Editorial: Is it the shoes?
Russian Prime Minister Dmitry Medvedev, left, and President Vladimir Putin walk after the president delivered his annual state of the nation address in the Kremlin in Moscow, Russia, Thursday, Dec. 1, 2016. Dmitry Astakhov/ Sputnik, Government Press Service Pool photo via AP
The story begins with a pair of Nike Air Max 95 shoes with neon-green soles. Russian Prime Minister Dmitry Medvedev was photographed wearing them; emails stolen from his iPhone by dissident Russian hackers show they, along with several other articles of clothing Medvedev has been seen in, were ordered online and delivered to an address linked to a web of companies and charities controlled by close confidants and relatives. After months spent probing the network, the Anti-Corruption Foundation, headed by opposition activist Alexei Navalny, has released a video and documentation it says show that Medvedev has accumulated more than $1 billion worth of property, including vast estates in Russia and Tuscany and two yachts.
Medvedev’s spokesperson shrugged off the story, as did the Kremlin. But as of Thursday, Navalny’s biting, often humorous and slickly produced video (in Russian with English subtitles) had been viewed 7.4 million times on YouTube and attracted 40,000 comments. It’s a testimony not only to the staggering corruption of the regime of Vladimir Putin, but also to the power of the Internet and social media to expose it and inform Russians about it.
Navalny guides viewers through a dazzling tour of Medvedev’s purported properties, recorded by drones that flew over the high walls surrounding the estates. A sprawling chalet in Sochi, site of the 2014 Winter Olympics, contains distinctive lampposts that appear in the background of Medvedev’s own Instagram photos. One of his yachts was photographed at the dock of his huge estate outside Moscow. In the Kursk region, home of Medvedev’s ancestors, another vast estate includes vineyards, as does a property in Tuscany.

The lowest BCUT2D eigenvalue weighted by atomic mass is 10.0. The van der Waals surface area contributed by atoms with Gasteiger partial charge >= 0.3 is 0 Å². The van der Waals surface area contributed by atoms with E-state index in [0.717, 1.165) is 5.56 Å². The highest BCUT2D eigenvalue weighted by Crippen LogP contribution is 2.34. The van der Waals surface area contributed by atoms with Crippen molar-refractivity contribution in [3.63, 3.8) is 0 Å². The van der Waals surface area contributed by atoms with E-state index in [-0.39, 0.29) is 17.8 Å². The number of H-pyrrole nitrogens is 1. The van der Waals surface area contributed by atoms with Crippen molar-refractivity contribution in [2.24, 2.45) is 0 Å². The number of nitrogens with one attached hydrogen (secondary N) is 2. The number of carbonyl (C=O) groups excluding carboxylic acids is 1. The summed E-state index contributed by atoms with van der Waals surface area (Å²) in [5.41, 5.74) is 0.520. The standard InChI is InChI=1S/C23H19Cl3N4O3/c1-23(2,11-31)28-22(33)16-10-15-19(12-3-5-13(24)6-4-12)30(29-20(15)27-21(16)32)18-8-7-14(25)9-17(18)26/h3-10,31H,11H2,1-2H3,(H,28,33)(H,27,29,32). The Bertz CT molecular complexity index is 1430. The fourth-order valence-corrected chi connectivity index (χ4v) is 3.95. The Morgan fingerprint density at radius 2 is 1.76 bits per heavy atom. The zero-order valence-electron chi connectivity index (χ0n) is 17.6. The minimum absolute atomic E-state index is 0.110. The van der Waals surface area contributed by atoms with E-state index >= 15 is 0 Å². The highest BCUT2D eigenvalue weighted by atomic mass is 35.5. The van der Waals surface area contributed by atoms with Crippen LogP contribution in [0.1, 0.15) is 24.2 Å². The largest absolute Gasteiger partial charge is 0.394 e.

Navalny’s conclusion is stark: “Medvedev can steal so much and so openly because Putin does the same, only on a grander scale; because everyone in government does the same, because the judges and the prosecutors and the special services are also doing the same. . . . The system is so rotten that there is nothing healthy left.”
The opposition leader, who shook up the Kremlin by leading street protests in 2011 and 2012 and capturing a reported 27 percent of the vote in Moscow’s 2013 mayoral election, appeals to Russians to do their part by sharing the video with friends and by signing petitions in support of his candidacy for president in 2018. It is doubtful that Navalny will be allowed to run in that election, presumably against Putin; that was the point of the recent criminal case against him. But the exposure of Medvedev - who has portrayed himself as a corruption-fighting technocrat - and the impressive online response to it offer hope that Putin’s regime can be weakened by the revelation of its crimes.
The Trump administration, which has been backed up by Russian propaganda outlets in denouncing reports on its own activities as “fake news,” can hardly be expected to assist courageous dissidents such as Navalny in exposing truths about the Kremlin. But other Western governments and nongovernmental organizations should do what they can to help. Disseminating evidence of Putin’s corruption would be an appropriate response to Russia’s disinformation campaigns in the West.
The Kremlin is simply dismissing the allegations against Medvedev, so far: